Wally B. is disingenuous when he implies that our quality of life would diminish if we contract out sanitation and ambulance services. On the contrary, by not contracting out city services Evanston taxpayers will pay more in government union benefits such as annual pay raises and jackpot pensions. Those benefits would no longer be a problem for the City of Evanston if services are outsourced, and it would surely have a positive impact in balancing our bloated budget and perhaps prevent branch library and recreation center closings.

    Wally B. is kowtowing again under the pressure of powerful government unions in Evanston. We've seen him cave in when the Evanston Fire Union sued Evanston last year for laying off three firefighters. This year, the Police Sergeant's Union got a three percent pay raise in contract negotiations. Our City Council directs Wally B. in these budget tactics because most if not all of our aldermen have received government union support.

    Two more government union contracts are under negotiation this year and how much you want to bet they get another juicy pay raise. Why do you suppose these unions are taking out ads opposing outsourcing? Why don't government union employees want to work in the private sector?

    Answer – because they can't influence company owners with campaign donations and voter support.

    In the end the quality of life is diminished when branch libraries close and art centers and city parks are sold to sustain the government union pay raises and pensions. Remember, the largest expenditure by far in the city budget is labor.

    Unions have a stranglehold on our city government. Most union employees don't even live in Evanston or pay Evanston property taxes.

    Oppression can only survive through silence.

  2. Kowtowing

    I realize it's hard for you to accept reality when it does not conform to your right-wing, union-busting fantasy life,  but I assure you, Wally and the Council are kowtowing to no one.  Our union — AFSCME Local 1891 — neither endorsed nor made campaign contributions to any Evanston elected official.  So watch your libelous step Anonymous Al.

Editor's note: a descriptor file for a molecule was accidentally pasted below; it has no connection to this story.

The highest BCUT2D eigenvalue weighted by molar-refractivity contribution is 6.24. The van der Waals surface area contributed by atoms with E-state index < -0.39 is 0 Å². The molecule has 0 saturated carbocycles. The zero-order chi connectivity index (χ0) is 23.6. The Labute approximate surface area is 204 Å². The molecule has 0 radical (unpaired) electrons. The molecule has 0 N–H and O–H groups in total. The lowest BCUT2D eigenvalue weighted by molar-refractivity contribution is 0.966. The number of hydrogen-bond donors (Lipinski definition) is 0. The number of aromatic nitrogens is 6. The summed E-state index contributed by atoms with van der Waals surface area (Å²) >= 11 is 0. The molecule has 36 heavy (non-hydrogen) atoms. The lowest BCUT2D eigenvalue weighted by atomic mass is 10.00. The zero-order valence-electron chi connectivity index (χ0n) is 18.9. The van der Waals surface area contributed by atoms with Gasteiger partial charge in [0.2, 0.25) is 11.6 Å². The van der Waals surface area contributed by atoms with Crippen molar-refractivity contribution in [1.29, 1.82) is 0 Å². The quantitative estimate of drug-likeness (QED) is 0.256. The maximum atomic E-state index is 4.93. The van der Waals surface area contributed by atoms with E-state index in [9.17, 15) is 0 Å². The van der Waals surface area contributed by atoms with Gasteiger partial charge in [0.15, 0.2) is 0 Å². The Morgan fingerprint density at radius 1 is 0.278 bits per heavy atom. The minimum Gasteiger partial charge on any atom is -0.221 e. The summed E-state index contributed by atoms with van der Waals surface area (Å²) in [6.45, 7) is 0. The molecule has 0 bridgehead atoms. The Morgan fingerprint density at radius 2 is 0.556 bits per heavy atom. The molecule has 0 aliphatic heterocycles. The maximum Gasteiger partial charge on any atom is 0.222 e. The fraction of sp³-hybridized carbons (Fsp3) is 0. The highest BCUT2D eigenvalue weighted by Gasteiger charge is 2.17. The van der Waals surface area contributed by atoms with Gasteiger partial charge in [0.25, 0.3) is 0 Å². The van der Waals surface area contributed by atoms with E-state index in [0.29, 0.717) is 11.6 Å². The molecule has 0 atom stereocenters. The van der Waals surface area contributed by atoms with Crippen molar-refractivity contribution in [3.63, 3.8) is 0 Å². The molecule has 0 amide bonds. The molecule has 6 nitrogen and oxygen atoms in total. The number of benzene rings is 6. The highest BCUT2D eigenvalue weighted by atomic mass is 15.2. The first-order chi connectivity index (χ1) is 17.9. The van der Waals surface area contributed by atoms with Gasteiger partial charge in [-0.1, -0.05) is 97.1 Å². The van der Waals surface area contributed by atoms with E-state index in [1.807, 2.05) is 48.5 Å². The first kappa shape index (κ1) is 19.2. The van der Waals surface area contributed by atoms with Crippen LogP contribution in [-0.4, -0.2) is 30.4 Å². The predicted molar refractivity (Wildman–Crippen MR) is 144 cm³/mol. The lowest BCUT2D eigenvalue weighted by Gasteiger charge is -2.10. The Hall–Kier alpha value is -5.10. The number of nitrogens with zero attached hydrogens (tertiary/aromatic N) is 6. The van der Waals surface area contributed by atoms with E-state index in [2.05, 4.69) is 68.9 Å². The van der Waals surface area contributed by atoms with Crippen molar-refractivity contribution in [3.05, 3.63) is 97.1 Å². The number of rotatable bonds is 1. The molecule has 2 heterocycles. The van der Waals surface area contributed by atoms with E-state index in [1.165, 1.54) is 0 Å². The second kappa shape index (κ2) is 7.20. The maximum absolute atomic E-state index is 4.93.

I believe Wally and the Council are trying to make some difficult decisions, including examining whether  further privatization would result in greater expenses in the long run, lack of accountability, and yes quality of services. 



  3. Budget Concerns

    I applaud Mr. Bobkiewicz for appreciating the contributions of our dedicated city workers. For recognizing the money we save because of their knowledge base that makes their response to our needs more efficient than outsourced providers would give us. Yes, having our libraries and recreation areas make Evanston special. But that wouldn't be worth much if the city didn't work. I submit that most citizens don't have any concept of the impact our Public Works employees have on their quality of life, how hard they work for us or how miserable life would be if, for instance, our water and sewer services were interrupted, our streets weren't maintained or the forestry division wasn't around to keep our trees beautiful and our streets clear for emergency equipment. These items are every bit as important as the "visible" services. Part of the reason we have a crisis is because too much money has been spent on "perks" and not enough on maintaining and improving our infrastructure.